(William D. MacGillivray, 1987)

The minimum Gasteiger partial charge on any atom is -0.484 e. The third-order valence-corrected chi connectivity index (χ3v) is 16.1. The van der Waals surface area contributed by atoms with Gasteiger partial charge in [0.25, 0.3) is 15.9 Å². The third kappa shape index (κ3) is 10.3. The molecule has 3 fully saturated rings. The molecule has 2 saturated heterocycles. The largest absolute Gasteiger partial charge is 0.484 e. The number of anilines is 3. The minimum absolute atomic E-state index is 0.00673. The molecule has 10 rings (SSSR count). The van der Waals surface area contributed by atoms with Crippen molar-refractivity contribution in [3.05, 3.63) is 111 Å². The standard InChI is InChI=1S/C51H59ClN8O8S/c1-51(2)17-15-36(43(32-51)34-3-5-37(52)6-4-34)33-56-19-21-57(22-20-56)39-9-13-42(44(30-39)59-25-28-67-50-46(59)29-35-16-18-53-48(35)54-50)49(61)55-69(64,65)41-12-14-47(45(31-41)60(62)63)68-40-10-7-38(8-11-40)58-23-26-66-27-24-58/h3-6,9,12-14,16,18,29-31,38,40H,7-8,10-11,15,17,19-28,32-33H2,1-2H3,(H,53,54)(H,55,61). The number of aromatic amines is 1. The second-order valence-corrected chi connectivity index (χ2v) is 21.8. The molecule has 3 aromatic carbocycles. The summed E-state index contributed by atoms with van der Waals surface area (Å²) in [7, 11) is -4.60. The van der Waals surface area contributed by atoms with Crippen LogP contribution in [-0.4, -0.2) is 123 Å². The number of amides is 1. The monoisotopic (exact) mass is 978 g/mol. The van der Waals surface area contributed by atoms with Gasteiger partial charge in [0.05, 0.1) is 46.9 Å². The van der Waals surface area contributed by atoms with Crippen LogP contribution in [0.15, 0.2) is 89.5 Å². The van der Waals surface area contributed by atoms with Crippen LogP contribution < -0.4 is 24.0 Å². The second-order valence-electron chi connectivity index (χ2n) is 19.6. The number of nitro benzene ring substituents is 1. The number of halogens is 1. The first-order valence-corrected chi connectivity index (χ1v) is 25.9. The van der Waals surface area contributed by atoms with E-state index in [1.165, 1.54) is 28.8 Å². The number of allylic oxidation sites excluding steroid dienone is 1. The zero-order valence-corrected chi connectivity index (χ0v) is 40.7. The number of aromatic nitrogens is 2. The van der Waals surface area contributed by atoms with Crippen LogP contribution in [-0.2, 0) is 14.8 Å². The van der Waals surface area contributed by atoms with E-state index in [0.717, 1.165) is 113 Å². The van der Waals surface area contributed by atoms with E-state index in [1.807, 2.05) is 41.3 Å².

In reviewing this tale of a Cape Breton woman mingling with the Halifax art crowd, Gerald Pratley describes it as "a biting comment on what passes for art today." Maybe he was in one of his rare sour moods that day: for me, this film is remarkable precisely because it straddles worlds without resorting to such heavy-handed dismissals. From life classes to cable-TV bestiality porn, from color-by-numbers to New York video art to transatlantic object envy, on down to the Gaelic lullabies that protagonist Jacinta Cormier will carry with her to her grave, this is first and foremost a comprehensive and exquisitely balanced examination of how art works in our everyday lives. No - in the everyday lives of these specific people, in this specific place, a Halifax where tradition and modernism meet and clash. All of which is communicated through a remarkably patient character based narrative, not auteurist pyrotechnics - which isn't to say that the auteur's ultra-timely fusion of Don Shebib and Atom Egoyan is anything but brilliant.